Minnesota is one state that has banned the use of coal tar driveway sealants due to accusations that these substances raise cancer rates, leads to infertility, and inhibits childhood development. The manufacturers are denying these claims as they fight an uphill battle that could be in place for the long-term.
As of now, there has been a number of studies that have proven that exposure to coal tar sealant causes a rise in cancer rates. This has led to the coal tar sealant industry fighting a number of bans at state and local levels, stating that the evidence is biased.
Used as a way to extend the life of pavement while also enhancing its look in parking lots and driveways, the substance contains 35% coal tar pitch. Coal tar pitch is a known carcinogen. This has resulted in Minnesota becoming one of the states that has banned its use. It has also been banned in counties within New York, Maryland, Texas, Washington, Illinois, and Washington D.C. Big name hardware stores also topped carrying the toxic substance.
As for where the danger lies, it occurs when there is a breakdown in the sealant, which forms dust that is washed into storm drains by rain, tracked into office buildings and homes on the bottom of shoes, and is even blown onto food supplies. The Chicago Tribune reported that the dust can be inhaled by animals and people that are in close proximity to a surface that has been sealed by the substance.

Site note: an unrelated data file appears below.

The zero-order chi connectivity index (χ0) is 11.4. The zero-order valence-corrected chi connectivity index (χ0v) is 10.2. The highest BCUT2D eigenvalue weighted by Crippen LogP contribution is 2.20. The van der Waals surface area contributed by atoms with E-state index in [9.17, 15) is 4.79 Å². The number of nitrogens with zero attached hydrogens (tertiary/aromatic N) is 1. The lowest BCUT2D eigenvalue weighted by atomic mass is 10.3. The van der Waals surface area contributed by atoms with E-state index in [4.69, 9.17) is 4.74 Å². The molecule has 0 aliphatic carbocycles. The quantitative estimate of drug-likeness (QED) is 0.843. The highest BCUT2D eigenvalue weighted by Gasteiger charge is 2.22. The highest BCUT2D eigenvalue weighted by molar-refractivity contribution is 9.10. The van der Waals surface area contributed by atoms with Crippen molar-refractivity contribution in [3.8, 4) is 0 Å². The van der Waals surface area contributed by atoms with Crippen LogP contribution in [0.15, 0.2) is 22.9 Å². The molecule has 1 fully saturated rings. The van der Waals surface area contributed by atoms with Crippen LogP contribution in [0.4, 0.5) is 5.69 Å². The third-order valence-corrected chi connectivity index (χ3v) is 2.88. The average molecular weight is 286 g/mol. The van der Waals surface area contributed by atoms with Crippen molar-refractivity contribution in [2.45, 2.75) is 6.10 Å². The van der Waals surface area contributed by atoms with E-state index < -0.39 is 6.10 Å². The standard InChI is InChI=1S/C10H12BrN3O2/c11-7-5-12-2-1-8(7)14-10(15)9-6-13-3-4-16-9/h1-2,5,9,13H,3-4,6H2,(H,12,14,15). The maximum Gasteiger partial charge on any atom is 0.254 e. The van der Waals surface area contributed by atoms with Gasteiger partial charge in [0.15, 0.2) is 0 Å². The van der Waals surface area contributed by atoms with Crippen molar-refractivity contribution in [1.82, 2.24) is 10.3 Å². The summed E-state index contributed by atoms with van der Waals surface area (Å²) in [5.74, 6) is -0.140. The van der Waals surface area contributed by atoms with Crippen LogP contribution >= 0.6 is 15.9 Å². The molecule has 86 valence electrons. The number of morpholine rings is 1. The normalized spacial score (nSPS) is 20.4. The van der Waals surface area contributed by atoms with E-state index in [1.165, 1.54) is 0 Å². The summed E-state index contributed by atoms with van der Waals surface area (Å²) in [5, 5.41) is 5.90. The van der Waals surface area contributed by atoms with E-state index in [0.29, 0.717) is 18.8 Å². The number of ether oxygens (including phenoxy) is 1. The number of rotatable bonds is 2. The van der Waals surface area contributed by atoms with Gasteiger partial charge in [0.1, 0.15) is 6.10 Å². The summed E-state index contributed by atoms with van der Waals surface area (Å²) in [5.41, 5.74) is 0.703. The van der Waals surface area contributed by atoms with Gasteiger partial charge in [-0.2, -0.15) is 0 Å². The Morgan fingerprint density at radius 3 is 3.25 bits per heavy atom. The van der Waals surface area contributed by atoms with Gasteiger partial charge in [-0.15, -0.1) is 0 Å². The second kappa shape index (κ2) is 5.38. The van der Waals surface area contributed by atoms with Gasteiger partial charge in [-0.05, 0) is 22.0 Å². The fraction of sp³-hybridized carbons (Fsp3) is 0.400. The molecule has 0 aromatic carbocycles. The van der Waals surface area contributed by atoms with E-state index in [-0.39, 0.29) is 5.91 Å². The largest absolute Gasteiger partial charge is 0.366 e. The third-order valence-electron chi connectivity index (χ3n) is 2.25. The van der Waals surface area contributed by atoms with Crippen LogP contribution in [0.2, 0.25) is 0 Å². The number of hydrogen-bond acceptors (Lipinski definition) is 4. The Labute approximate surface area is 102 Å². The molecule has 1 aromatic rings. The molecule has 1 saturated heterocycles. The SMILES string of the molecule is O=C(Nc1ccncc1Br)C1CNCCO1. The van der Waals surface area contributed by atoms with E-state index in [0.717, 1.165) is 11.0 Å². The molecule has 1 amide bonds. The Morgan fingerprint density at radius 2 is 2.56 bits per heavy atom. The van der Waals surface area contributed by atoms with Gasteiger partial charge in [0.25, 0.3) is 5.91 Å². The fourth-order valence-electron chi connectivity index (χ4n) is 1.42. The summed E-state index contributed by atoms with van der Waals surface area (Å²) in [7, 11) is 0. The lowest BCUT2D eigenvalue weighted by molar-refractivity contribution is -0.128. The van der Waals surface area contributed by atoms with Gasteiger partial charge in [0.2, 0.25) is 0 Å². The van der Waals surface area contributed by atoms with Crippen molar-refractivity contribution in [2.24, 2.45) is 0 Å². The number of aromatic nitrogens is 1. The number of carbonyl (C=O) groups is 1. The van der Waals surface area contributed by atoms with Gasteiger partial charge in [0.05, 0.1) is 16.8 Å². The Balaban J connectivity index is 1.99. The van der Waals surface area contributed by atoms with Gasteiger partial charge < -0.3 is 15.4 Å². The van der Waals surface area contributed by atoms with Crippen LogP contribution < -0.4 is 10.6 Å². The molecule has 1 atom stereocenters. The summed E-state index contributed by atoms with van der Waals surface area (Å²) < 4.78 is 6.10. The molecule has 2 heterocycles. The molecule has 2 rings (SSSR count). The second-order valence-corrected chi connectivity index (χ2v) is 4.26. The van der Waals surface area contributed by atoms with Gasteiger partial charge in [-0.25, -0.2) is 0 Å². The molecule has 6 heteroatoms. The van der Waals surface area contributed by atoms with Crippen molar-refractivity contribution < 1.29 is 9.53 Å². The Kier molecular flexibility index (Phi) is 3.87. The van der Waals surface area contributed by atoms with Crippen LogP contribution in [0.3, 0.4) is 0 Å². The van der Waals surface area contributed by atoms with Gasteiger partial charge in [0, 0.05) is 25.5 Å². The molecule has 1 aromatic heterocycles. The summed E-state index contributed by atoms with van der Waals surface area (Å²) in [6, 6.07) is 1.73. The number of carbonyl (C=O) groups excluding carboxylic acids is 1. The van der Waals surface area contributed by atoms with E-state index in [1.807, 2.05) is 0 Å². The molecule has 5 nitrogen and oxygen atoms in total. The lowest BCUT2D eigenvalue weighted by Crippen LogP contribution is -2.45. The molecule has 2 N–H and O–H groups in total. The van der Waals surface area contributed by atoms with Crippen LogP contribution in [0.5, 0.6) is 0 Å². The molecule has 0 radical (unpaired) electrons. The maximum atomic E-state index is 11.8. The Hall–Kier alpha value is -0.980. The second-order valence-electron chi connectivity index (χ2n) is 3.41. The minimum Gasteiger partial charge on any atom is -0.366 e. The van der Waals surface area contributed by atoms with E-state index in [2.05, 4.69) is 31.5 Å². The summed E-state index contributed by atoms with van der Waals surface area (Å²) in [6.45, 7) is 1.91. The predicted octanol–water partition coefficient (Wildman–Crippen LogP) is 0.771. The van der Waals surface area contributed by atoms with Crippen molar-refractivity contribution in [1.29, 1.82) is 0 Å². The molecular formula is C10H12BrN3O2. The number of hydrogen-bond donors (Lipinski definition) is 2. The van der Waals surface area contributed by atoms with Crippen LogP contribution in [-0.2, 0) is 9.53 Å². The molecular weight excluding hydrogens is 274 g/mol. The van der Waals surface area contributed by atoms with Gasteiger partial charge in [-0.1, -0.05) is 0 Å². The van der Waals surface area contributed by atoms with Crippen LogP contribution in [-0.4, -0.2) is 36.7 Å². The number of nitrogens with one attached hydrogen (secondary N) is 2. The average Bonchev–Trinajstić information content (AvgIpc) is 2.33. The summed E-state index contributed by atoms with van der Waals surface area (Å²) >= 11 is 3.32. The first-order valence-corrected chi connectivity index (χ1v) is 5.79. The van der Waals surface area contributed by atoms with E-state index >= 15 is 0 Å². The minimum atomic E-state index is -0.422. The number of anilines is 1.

The most toxic chemical in the mix is polycyclic aromatic hydrocarbons. This has been linked to cancer, but has also been linked to infertility and inhibited childhood development. This has led to people and businesses using alternative driveway coatings to seal the concrete. These other coatings consist of polymers and other substances that are deemed harmless to people and animals. They also do not break down to where parts of them are washed away into the water supply.
As for coal tar driveway sealants, they have been used for years to give asphalt a specific sheen and to extend the life of the surface. It requires re-application every couple of years.
Despite this mounting evidence that suggests there is a risk, the industry has been fighting against the bans over a number of years. The success that they have had is due to studies the industry has funded to declare industrial pollution and vehicle exhaust as the main sources of polycyclic aromatic hydrocarbons. These studies also assert that dandruff shampoos contain 12.5 percent of coal tar with cosmetics, medicines, and plastics also containing it.
A number of reports released in 2012 by the USGS disproved the findings of the industry-funded studies. This in itself proved that the evidence for banning coal tar sealants is mounting.